Flyhawk Pz.Kpfw II Ausf L Luchs with add on armour
The VK 13.03 prototype was a Panzerspahwagen, studied by MAN and built afterwards by MAN and Henschel under the name of Panzerspahwagen II Ausf.L “Luchs” (Lynx) from September 1943 to January 1944 (104 units). The Sd.Kfz.123 was the final version of the Panzer II, largely based on previous models. It was up-armored and fitted with the interleaved wheels and new tracks developed for the semi-experimental Ausf.G. It also had a new, more powerful (180 bhp) Maybach HL66P engine, coupled with a ZF Aphon SSG48 gearbox, which gave this model excellent performance, achieving 60 km/h (37 mph) road and 42 km/h (26 mph) cross-country. The new rearranged hull was fitted with bigger fuel tanks. Range was increased to 290 km (180 mi). The hull superstructure, chassis, drive train, turret, were all modified. Armour was raised to 30 mm (1.18 in) on the sides and front. The weight soared to 11.8 tons.
The crew-size was now four. This meant the commander could focus on his own tasks, and he also had a newly designed cupola. The radio (FuG12 MW receiver and 80-watt transmitter) had a greater range and intercom was fitted. The gun was still the 20 mm (0.79 in) KwK 38 L55, but with 320 rounds, including many AP rounds. The secondary MG 34 was relocated in the hull. The Luchs fought until the end of the war, both on the Eastern and Western front, in Panzer-Aufklarungs-Abteilungen (armoured reconnaissance units) affected to Wehrmacht and SS units.
The packaging for this kit reverts to a more regular type with a top opening box containing:
- 9 sprues holding approx 199 parts
- 6 separate parts
- decal sheet
- PE fret with 48 parts
Everything is individually bagged. The detail of the plastic on the sprues is very good, as you can see in the attached photos. Some parts seem pretty small and fragile and care will be needed when removing them. Everything arrived still attached to the sprues. I really liked Flyhawk’s packaging on their earlier Pz IIs, but they have reverted to a more traditional packaging, as used by most manufacturers. The box is pretty sturdy though and not flimsy. The part attachment points to the sprues are nice and small and all the ejector pins are out of the way and won’t be noticed when built.
The instructions are very simple to understand and their exploded images explain everything. Step 1 puts the main hull together and the exhaust. Note that step 1 suggests you add the wheels and tracks now, which is actually part of steps 3 and 4. Step 2 adds parts of the suspension along with spare tracks, the jack and a few other small hull details. Step 3 adds the wheels and there’s a colour diagram to show clearly how they all fit together. There’s also a colour diagram showing where all the various tools and storage boxes go on the fenders. Step 4 adds rear of fender details, tracks and the aerial. There’s another colour diagram showing how the tracks go on to make sure there’s no confusion. Step 5 puts the turret together and step 6 puts the turret on the hull to complete the build. Overall the instructions are very good and they have added exploded images and colour images for the parts of the build that might get a bit tricky.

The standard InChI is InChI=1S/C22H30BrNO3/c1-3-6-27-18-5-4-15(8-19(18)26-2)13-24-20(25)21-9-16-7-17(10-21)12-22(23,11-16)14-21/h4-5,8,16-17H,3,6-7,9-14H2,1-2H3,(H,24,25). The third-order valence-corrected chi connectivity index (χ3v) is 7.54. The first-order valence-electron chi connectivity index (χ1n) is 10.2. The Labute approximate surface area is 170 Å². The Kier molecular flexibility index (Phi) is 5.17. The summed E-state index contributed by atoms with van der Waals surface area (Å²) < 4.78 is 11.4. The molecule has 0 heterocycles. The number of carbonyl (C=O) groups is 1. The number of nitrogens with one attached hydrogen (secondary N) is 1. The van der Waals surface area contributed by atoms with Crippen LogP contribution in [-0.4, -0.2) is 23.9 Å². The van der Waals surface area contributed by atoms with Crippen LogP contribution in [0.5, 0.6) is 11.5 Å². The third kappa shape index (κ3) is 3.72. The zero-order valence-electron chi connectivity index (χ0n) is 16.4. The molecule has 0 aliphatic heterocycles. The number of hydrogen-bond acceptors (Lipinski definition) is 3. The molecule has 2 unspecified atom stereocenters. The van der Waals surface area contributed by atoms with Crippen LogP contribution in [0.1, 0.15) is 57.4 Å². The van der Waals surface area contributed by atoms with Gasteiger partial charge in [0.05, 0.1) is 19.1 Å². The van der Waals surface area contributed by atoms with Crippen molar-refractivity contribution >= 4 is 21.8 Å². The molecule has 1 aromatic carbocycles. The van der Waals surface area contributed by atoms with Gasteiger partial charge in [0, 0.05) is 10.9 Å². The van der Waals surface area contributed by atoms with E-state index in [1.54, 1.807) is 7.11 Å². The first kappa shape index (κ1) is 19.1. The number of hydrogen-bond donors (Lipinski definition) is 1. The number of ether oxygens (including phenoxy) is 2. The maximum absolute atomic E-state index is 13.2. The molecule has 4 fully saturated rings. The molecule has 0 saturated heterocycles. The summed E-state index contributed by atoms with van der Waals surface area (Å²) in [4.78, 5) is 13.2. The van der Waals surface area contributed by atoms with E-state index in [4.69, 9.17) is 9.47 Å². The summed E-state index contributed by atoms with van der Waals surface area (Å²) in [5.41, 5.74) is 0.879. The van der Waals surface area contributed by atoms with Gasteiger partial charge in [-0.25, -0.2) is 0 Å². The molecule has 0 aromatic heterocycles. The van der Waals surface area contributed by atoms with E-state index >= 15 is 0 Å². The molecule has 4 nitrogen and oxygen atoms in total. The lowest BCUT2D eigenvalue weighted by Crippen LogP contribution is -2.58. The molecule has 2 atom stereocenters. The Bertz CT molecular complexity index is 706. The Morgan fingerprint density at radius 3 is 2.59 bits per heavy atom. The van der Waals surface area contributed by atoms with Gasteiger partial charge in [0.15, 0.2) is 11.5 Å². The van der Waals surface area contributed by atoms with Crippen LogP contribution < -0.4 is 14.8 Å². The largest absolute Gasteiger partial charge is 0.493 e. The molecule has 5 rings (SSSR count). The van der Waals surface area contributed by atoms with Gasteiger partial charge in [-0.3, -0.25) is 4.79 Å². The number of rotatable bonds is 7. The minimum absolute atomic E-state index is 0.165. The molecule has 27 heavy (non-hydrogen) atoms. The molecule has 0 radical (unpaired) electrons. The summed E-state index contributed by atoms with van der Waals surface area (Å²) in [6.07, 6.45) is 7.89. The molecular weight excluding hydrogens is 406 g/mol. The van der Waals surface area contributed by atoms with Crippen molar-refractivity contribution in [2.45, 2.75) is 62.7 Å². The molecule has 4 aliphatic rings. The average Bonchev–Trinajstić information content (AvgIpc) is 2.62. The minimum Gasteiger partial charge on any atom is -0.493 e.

The decals cover 6 vehicles and the paints for the 3 colour camouflage are called out for Mr. Hobby and Tamiya paints.
This is a very nice little kit with very fine details and a high part count for such a small vehicle in 1/72. The instructions are very good and this should build up into a very nice kit of an unusual subject. There are quite a few small parts, but that’s what you get to make a well-detailed model in this scale.
You should be able to get this kit for around US$17.00 plus shipping.
A walk around photo reference is here .
Many thanks to Flyhawk for the review sample.